The first Pope John was born in Tuscany, and served as an archdeacon for many years before being selected as pope in 523, succeeding St. Pope Hormisdas.
During Pope John’s reign, Italy was ruled by King Theodoric, an Ostrogoth. Like many of his tribesmen, the king believed the Arian heresy that Christ was a created being rather than the Second Person of the Holy Trinity.
In 523, Byzantine Emperor Justin I ordered Arian clergy to surrender their churches into orthodox Catholic hands. In the West, this angered Theodoric, who responded by trying to use the pope’s authority for his own means.
Although Pope John believed in the true nature of Christ, Theodoric expected him to intercede with Justin on behalf of the Arian heretics. John’s refusal would eventually lead to his death.
John traveled to Constantinople, where he was honored as St. Peter’s successor by Emperor Justin and the Church’s legitimate Eastern patriarchs. John crowned the emperor and celebrated the Easter liturgy at the Hagia Sophia Church in April 526.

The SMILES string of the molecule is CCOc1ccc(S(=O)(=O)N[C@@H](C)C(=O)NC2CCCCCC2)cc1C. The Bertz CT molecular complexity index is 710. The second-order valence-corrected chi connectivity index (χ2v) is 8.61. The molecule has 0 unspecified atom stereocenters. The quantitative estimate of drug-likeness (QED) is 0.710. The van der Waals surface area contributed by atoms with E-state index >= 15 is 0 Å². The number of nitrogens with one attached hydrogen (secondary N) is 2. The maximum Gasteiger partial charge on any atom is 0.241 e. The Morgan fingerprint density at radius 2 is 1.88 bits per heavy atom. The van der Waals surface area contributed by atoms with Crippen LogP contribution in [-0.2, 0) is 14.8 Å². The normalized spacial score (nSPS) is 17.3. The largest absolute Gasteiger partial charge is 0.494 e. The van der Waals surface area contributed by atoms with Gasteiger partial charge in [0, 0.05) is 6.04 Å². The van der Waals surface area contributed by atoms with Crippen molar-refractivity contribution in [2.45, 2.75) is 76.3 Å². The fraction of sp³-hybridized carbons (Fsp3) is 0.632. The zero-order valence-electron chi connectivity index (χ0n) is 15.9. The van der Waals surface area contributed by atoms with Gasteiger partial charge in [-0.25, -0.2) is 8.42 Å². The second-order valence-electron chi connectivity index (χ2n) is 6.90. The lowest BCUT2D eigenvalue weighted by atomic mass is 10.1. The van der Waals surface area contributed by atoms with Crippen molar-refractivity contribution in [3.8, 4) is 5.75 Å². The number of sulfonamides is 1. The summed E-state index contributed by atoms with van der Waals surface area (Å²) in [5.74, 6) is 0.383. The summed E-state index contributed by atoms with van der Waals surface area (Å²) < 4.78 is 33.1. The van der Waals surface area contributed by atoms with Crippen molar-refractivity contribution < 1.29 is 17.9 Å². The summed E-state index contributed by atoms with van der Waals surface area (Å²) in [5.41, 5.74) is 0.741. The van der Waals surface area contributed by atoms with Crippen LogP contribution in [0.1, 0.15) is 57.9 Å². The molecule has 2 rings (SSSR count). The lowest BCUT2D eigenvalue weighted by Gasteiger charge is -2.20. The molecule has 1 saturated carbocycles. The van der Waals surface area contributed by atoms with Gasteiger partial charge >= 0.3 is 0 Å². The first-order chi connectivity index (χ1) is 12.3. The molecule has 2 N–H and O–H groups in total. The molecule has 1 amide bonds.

Theodoric was furious when he learned that John had not supported the Arians during his visit to Constantinople. The gothic king had already killed John’s friend Boethius (honored by the Church as St. Severinus Boethius).
The pope, exhausted from his extensive travels, was imprisoned in Ravenna and deprived of food. He died around May 18, and the date became his feast day.